The Maltese Falcon – Dashiell Hammett (1930)
by Chingiz Ismailov
Hardboiled detective fiction is one of those fantastic fleeting genres that’s had its peak, put still manages to enthrall generations later, much like rockabilly, or swing jazz. Even when I was a child I knew the grit-lined face of the private investigator, as he chased clues across a dark, dirty city, a place where morality doesn’t apply. Hammett, with his Maltese Falcon surely is the godfather of the genre.
With its incredible stylishness, the novel manages yet to retain grit and substance. Sam Spade rolls a smoke, lights it, pulls down his hat, and gets to work. Slapping and smart-mouthing his way through the fog of San Francisco, he finds himself caught up in a vortex of greed and deceit, with the mysterious artifact, the coveted Maltese falcon. It all starts when that Wonderly broad walks into his office. From then on, as they say it’s all history.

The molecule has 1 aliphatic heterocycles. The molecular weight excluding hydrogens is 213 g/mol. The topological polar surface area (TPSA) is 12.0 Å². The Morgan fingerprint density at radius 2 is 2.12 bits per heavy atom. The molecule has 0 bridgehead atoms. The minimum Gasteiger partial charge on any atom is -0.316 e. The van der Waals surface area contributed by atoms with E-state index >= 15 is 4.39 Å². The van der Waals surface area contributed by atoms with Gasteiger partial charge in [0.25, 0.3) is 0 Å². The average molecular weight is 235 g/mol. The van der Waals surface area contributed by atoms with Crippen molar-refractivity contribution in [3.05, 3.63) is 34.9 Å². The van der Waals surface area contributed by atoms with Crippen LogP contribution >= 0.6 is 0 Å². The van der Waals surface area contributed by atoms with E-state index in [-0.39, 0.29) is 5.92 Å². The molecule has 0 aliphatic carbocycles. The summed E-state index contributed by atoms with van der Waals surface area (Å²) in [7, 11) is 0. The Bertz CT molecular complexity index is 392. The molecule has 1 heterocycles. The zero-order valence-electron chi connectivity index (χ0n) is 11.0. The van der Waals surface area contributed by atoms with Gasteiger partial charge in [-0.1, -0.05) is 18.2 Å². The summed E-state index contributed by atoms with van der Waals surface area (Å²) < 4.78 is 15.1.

The larger-than-life characters and what would seem like clichés to the modern reader (Hammett invented those clichés) don’t take any of the edge off the novel. The greed and murder, the darkest parts of the soul still come through. Spade, the protagonist, is no white night either. It’s only appropriate that whenever we think of the 1930s detective, it’s always in black and grey. The Maltese Falcon is about the hardest you can get without burning your eggs.
“‘Shoo her in, darling,’ Spade said. ‘Shoo her in.'”